Visionary and entrepreneur Art Peck started small, too. Aside from taxidermy, his first enterprise was a grocery store on Main Street. When it took off, Peck knew he needed more shelf space for merchandise and more parking space for customers, so he built the town’s first shopping mall on Kirk Road. The flagship store of his supermarket chain moved into 120 Kirk Rd., where it was later joined by a sporting goods store, a pharmacy, a hair salon, a liquor store, a laundromat and a carwash. In 1990, Peck and his wife, Beth, gifted the town with a building for its new library. Located next door to the town hall, that building housed not only the young library but also the Tusten Historical Society.
Amid all this positive change and growth, the town was dealt a serious blow. Narrowsburg Central School, a K-through-12 public school in operation since the 1930s, was merged with Delaware Valley Central School in Callicoon and Jeffersonville-Youngsville Central School in Jeffersonville by mandate of the New York State Board of Regents. Two campuses—one for the high school in Lake Huntington and one for the elementary school in Jeffersonville—would replace the Narrowsburg building. Shuttered, it was scheduled for sale by the Sullivan West Board of Education.
The school board was prepared to accept the best offer on the building. When one came from a substance abuse rehabilitation facility, Brendan and Kathy Weiden stepped in to re-establish the building as a backbone of the community, as it had been for 70 years. At first, architect Brendan Weiden envisioned the building as a multipurpose space. He called it the Narrowsburg Union when it opened in 2017.
It didn’t take long for the Narrowsburg Union to acquire a unique identity. Now known as the Union Business Center (UBC), it boasts printing and mailing services, a commercial kitchen, maker spaces, temporary office space, a conference room, uninterrupted high-speed Wifi, event space, classrooms and more: Recently, it began housing a new takeout food vendor, Botanist Vegan (see Lake Huntington News on page 9). Catskills Curated is currently hosting a makers’ market (see page 18) featuring a variety of local artists and businesses.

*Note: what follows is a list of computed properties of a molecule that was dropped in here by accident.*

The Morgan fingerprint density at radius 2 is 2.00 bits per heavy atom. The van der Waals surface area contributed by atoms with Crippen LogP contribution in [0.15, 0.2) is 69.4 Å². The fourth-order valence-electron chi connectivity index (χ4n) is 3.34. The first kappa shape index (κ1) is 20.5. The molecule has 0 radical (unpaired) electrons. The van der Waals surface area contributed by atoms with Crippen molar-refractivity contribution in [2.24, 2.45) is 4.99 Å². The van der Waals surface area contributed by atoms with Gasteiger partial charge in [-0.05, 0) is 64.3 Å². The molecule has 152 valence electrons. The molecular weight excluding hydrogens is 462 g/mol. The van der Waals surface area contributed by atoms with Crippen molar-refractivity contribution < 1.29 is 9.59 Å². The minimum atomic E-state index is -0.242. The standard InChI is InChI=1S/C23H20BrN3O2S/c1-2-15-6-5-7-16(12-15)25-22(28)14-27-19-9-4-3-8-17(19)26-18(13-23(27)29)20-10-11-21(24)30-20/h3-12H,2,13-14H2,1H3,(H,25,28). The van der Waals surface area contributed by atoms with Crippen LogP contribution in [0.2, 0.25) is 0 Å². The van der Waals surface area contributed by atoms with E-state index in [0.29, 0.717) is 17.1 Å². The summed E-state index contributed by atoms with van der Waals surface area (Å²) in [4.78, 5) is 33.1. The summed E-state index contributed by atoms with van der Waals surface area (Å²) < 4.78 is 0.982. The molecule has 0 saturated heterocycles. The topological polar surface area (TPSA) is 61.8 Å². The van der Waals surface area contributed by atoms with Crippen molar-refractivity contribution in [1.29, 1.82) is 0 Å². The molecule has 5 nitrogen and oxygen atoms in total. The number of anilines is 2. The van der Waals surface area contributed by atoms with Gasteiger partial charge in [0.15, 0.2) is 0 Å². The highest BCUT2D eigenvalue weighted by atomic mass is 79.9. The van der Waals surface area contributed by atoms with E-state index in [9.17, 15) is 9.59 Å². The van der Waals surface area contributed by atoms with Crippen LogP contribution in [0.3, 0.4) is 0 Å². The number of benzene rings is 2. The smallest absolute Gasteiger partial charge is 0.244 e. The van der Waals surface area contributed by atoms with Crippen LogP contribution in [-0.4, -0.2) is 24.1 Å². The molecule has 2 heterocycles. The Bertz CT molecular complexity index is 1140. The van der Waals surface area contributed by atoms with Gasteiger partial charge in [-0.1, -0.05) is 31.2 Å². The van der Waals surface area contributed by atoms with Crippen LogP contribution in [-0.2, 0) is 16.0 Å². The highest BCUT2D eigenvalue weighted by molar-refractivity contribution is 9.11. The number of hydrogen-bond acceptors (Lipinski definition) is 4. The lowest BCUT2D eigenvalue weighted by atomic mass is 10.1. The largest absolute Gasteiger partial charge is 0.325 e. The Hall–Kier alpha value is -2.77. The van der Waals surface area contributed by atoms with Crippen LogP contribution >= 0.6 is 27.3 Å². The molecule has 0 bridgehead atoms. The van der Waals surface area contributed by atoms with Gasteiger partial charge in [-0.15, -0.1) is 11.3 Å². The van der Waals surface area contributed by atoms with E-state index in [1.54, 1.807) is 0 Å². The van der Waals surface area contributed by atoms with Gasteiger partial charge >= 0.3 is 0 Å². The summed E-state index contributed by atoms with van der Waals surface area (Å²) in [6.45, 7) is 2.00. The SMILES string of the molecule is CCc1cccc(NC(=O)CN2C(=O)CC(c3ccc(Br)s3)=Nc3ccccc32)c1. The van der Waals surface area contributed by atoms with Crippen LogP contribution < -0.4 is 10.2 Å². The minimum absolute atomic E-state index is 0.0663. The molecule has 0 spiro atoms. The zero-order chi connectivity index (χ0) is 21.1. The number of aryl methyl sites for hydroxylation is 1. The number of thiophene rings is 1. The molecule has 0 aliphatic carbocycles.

When the COVID-19 pandemic hit, UBC came into its own. It provides fully functional business office space for workers displaced from their usual bases of operation and meeting space adjusted for social distancing. Recently, it began offering professional dry-cleaning services to its office-space renters.
Within the past five years, entrepreneurs have been flocking to Narrowsburg. “Narrowsburg is just bursting with personality, and the community has been very welcoming. We’re very happy we made the move to this area and that our daughter will grow up here,” said Colin Gallagher of Vegan Tacos.
“I ended up here because I love small-town bookstores and felt Narrowsburg had all the qualities that made sense for a bookstore: a thriving arts community, a dynamic community of entrepreneurs along Main Street and a stunning location on the Delaware River,” said Aaron Hicklin, owner of One Grand Books on Main Street. “My first visit to the town came on the night of the tree-lighting ceremony in 2014; I was smitten. It seems to have been the right decision. The community here has been incredibly welcoming, and there’s always a sense that the more you embrace the town, the more it encourages and rewards you in return.”